Application software might be described as end user software.
Application software can be divided into three categories. One category, general-purpose applications, includes word processing programs, spreadsheet, presentation graphics, and database management system. Another category, specialized applications, includes thousands of other programs that tend to be more narrowly focused and used in specific disciplines and occupations. The third category, mobile apps, is add-on features or programs typically designed for smartphones and tablets.
USER INTERFACE OF APPLICATION SOFTWARE
A user interface is the portion of the application that allows you to control and to interact with the program. Depending on the application, you can use a mouse, a pointer, a keyboard, and/or your voice to communicate with the application. Most general purpose applications use a mouse and a graphical user interfaces (GUI) that displays graphical elements called icons to represent familiar objects. The mouse controls a pointer on the screen that is used to select items such as icons. Another feature is the is the use of Windows to display information. A window is simply a rectangular area that can contain a document, program, or message. (Do not confuse the term window with the various versions of Microsoft’s Windows operating systems, which are programs.) More than one window can be opened and displayed on the computer at one time.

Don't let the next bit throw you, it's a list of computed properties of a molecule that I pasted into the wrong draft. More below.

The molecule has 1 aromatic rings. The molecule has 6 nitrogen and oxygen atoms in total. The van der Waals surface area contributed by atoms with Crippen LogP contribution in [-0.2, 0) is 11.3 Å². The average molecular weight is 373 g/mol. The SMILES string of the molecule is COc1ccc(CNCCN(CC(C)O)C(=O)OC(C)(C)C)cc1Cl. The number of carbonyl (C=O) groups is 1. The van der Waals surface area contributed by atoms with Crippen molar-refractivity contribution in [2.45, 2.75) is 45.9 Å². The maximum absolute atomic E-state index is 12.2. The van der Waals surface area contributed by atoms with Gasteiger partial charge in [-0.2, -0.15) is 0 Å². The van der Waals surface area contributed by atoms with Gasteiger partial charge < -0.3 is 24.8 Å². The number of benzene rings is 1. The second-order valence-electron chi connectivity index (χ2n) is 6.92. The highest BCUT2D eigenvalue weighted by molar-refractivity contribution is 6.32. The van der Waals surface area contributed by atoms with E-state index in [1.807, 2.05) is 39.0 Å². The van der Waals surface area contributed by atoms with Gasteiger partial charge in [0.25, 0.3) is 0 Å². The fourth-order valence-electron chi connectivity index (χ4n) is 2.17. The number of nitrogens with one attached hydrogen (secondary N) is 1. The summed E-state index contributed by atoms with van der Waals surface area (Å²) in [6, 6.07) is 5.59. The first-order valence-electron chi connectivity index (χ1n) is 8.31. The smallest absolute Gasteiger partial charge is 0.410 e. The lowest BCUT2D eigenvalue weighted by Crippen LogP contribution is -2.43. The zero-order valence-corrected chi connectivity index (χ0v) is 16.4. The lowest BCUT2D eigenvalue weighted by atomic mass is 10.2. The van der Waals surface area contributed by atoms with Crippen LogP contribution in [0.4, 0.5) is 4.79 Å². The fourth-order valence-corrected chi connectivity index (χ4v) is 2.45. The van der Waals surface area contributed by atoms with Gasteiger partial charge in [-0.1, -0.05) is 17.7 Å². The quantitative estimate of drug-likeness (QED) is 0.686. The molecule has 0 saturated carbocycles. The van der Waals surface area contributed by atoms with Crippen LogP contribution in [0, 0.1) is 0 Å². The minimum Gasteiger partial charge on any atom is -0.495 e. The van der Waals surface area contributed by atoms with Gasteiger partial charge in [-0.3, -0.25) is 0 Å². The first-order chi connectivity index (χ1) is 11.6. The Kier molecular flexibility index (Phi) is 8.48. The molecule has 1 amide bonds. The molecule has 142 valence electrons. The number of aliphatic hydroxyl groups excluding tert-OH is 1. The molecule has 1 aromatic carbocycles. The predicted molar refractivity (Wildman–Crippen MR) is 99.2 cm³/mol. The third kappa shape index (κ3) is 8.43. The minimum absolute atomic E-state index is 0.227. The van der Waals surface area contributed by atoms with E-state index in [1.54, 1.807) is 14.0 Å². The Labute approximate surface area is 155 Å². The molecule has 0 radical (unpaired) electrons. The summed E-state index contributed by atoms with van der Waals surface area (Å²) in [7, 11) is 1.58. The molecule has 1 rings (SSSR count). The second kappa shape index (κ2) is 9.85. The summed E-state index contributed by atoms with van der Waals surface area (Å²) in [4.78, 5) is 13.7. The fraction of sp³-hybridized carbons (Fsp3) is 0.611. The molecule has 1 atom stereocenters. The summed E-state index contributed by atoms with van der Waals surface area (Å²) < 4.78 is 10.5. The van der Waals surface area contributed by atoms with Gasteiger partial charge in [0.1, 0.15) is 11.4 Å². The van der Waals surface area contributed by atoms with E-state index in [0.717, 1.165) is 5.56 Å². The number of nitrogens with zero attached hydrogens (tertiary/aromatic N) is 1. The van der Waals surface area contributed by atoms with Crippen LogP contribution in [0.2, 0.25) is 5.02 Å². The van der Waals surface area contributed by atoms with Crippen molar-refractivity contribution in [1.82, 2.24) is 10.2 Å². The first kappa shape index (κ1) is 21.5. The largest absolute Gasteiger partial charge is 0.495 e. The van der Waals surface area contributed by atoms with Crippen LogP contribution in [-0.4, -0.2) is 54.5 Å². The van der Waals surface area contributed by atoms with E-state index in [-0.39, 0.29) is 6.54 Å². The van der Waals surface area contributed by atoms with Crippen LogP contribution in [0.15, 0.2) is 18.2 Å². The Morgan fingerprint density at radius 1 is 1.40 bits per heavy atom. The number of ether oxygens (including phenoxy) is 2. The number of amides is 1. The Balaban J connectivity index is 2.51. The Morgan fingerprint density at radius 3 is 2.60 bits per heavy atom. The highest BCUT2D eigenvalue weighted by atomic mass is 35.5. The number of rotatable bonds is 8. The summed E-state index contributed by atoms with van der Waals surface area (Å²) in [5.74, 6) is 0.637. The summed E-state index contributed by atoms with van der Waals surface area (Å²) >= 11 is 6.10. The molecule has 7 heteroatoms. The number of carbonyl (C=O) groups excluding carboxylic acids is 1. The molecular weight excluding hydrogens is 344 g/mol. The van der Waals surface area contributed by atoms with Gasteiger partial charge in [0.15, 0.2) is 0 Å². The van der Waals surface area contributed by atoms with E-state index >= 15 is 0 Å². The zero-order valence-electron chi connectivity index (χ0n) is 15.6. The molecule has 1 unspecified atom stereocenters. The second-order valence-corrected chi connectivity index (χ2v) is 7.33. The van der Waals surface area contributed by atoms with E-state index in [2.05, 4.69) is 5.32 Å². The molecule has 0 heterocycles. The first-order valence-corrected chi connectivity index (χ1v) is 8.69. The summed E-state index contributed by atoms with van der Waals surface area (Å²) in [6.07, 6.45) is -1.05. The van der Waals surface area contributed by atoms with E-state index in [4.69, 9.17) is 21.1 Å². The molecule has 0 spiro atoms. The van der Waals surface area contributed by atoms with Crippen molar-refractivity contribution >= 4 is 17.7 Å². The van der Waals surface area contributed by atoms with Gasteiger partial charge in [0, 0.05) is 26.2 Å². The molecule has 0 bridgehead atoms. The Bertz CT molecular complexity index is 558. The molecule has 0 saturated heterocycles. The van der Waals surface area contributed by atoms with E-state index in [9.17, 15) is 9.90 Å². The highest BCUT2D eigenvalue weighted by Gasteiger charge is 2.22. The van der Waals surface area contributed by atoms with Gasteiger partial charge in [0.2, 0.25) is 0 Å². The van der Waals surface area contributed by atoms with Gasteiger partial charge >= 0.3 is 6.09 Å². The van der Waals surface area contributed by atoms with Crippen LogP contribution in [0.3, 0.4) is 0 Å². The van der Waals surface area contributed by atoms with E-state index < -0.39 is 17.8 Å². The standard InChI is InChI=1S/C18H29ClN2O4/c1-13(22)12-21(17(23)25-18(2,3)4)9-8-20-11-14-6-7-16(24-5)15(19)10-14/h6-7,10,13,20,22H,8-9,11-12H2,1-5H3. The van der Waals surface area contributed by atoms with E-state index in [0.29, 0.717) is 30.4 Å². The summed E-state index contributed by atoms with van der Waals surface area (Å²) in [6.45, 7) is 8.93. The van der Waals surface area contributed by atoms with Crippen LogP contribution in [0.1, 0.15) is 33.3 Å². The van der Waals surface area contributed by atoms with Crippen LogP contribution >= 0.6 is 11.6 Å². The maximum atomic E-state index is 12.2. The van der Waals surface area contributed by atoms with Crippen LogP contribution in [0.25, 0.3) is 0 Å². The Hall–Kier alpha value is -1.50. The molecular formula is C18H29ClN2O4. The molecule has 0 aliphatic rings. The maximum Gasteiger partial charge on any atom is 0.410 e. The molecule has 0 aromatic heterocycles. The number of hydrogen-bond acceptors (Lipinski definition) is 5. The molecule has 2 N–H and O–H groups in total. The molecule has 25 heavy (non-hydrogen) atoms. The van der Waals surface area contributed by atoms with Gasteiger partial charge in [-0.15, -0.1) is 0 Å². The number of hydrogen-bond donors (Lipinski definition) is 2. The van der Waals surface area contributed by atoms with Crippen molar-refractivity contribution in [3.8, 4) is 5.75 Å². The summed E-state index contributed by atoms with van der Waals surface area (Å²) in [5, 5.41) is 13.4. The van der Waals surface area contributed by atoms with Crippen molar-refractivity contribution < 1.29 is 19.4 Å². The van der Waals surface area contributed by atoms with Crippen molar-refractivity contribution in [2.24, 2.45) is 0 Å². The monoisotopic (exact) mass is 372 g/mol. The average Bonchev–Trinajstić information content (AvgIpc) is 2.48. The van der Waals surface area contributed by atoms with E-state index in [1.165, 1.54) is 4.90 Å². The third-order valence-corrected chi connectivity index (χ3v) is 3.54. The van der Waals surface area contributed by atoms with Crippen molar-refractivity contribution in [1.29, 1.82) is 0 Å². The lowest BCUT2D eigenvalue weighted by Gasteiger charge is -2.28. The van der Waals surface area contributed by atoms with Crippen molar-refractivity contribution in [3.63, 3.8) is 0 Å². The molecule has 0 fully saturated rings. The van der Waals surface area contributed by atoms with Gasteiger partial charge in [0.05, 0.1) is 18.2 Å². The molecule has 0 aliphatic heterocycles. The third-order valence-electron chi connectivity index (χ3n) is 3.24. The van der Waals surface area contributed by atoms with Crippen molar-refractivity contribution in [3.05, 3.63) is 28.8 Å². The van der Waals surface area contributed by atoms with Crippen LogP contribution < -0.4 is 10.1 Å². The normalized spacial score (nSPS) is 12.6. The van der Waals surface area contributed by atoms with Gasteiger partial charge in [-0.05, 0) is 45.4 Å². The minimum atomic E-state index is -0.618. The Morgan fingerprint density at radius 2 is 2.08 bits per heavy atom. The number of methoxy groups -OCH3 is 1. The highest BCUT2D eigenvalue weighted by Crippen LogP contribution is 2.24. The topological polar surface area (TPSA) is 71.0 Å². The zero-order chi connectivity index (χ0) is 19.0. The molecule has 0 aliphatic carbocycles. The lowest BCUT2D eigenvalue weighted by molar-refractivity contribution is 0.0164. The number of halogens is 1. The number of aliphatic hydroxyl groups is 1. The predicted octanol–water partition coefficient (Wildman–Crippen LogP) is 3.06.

Traditionally, most software programs use a system of menus, toolbars, and dialog boxes.
Menus present commands that are typically displayed in a menu bar at the top of the screen.
Toolbars typically appear below the menu bar and include small graphic elements called buttons that provide shortcuts for quick access to commonly used commands.
Dialog boxes provide additional information and request user input. Many applications, and Microsoft applications in particular, use an interface known as the Ribbon GUI to make it easier to find and use all the features of an application; this GUI uses a system of ribbons, tabs, and galleries.
Ribbons replace menus and toolbars by organising commonly used commands into a set of tabs. Theses tabs display command buttons that are the most relevant to the tasks being performed by the user.
Tabs are used to divide the ribbon into major activity areas. Each tab is then organized into groups that contain related items. Some tabs, called contextual tabs, appear only when they are needed and anticipate that next operation to be performed by the user.
Galleries simplify the process of making a selection from a list of alternatives. This is accomplished by graphically displaying the effect of alternatives before being selected.